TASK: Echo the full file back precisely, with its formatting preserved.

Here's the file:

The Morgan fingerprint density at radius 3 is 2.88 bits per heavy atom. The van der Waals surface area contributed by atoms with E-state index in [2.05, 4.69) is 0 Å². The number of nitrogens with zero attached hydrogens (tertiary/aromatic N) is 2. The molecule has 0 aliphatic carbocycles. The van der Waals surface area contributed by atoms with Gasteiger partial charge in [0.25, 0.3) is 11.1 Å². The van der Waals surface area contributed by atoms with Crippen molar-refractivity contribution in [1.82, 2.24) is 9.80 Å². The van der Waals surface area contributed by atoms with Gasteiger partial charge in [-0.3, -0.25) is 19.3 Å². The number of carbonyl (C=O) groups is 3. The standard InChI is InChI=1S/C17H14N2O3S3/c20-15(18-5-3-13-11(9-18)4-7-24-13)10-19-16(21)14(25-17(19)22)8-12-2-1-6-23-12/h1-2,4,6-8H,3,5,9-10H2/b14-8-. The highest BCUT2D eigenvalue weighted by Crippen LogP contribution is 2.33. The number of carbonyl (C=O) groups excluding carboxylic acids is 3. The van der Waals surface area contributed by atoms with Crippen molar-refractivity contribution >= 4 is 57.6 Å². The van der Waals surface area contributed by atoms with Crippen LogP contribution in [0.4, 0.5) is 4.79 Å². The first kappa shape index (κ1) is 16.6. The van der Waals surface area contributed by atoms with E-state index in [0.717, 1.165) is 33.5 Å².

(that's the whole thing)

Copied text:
The Morgan fingerprint density at radius 3 is 2.88 bits per heavy atom. The van der Waals surface area contributed by atoms with E-state index in [2.05, 4.69) is 0 Å². The number of nitrogens with zero attached hydrogens (tertiary/aromatic N) is 2. The molecule has 0 aliphatic carbocycles. The van der Waals surface area contributed by atoms with Gasteiger partial charge in [0.25, 0.3) is 11.1 Å². The van der Waals surface area contributed by atoms with Crippen molar-refractivity contribution in [1.82, 2.24) is 9.80 Å². The van der Waals surface area contributed by atoms with Gasteiger partial charge in [-0.3, -0.25) is 19.3 Å². The number of carbonyl (C=O) groups is 3. The standard InChI is InChI=1S/C17H14N2O3S3/c20-15(18-5-3-13-11(9-18)4-7-24-13)10-19-16(21)14(25-17(19)22)8-12-2-1-6-23-12/h1-2,4,6-8H,3,5,9-10H2/b14-8-. The highest BCUT2D eigenvalue weighted by Crippen LogP contribution is 2.33. The number of carbonyl (C=O) groups excluding carboxylic acids is 3. The van der Waals surface area contributed by atoms with Crippen molar-refractivity contribution >= 4 is 57.6 Å². The van der Waals surface area contributed by atoms with Crippen LogP contribution in [0.4, 0.5) is 4.79 Å². The first kappa shape index (κ1) is 16.6. The van der Waals surface area contributed by atoms with E-state index in [0.717, 1.165) is 33.5 Å².